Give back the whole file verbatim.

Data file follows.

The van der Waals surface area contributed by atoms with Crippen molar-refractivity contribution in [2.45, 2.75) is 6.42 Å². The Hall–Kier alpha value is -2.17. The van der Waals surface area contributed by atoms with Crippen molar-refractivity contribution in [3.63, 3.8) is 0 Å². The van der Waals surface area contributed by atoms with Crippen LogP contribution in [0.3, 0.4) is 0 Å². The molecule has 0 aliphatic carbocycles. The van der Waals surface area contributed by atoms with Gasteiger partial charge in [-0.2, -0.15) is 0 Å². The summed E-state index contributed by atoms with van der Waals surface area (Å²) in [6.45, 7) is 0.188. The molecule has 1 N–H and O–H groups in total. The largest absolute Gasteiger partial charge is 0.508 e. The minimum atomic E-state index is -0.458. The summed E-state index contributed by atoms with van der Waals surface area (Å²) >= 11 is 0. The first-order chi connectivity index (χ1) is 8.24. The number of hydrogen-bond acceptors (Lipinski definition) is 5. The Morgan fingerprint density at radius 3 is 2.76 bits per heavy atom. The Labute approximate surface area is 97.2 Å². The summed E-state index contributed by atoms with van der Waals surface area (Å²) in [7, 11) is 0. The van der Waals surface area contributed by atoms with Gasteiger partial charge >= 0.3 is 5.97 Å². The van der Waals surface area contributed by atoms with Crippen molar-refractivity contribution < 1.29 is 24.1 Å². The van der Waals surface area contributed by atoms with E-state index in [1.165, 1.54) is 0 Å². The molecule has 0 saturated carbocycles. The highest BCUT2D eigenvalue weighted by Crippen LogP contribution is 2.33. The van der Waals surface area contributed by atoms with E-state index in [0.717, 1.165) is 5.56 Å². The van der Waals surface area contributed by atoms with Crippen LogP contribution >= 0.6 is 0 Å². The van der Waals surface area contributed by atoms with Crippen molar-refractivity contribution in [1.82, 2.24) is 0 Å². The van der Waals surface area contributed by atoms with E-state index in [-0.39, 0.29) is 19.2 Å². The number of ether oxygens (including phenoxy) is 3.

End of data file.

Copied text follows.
The van der Waals surface area contributed by atoms with Crippen molar-refractivity contribution in [2.45, 2.75) is 6.42 Å². The Hall–Kier alpha value is -2.17. The van der Waals surface area contributed by atoms with Crippen molar-refractivity contribution in [3.63, 3.8) is 0 Å². The van der Waals surface area contributed by atoms with Crippen LogP contribution in [0.3, 0.4) is 0 Å². The molecule has 0 aliphatic carbocycles. The van der Waals surface area contributed by atoms with Gasteiger partial charge in [-0.2, -0.15) is 0 Å². The summed E-state index contributed by atoms with van der Waals surface area (Å²) in [6.45, 7) is 0.188. The molecule has 1 N–H and O–H groups in total. The largest absolute Gasteiger partial charge is 0.508 e. The minimum atomic E-state index is -0.458. The summed E-state index contributed by atoms with van der Waals surface area (Å²) >= 11 is 0. The first-order chi connectivity index (χ1) is 8.24. The number of hydrogen-bond acceptors (Lipinski definition) is 5. The Morgan fingerprint density at radius 3 is 2.76 bits per heavy atom. The Labute approximate surface area is 97.2 Å². The summed E-state index contributed by atoms with van der Waals surface area (Å²) in [7, 11) is 0. The van der Waals surface area contributed by atoms with Gasteiger partial charge >= 0.3 is 5.97 Å². The van der Waals surface area contributed by atoms with Crippen molar-refractivity contribution < 1.29 is 24.1 Å². The van der Waals surface area contributed by atoms with E-state index in [1.165, 1.54) is 0 Å². The molecule has 0 saturated carbocycles. The highest BCUT2D eigenvalue weighted by Crippen LogP contribution is 2.33. The van der Waals surface area contributed by atoms with E-state index in [0.717, 1.165) is 5.56 Å². The van der Waals surface area contributed by atoms with Crippen LogP contribution >= 0.6 is 0 Å². The van der Waals surface area contributed by atoms with Crippen molar-refractivity contribution in [1.82, 2.24) is 0 Å². The van der Waals surface area contributed by atoms with E-state index in [-0.39, 0.29) is 19.2 Å². The number of ether oxygens (including phenoxy) is 3.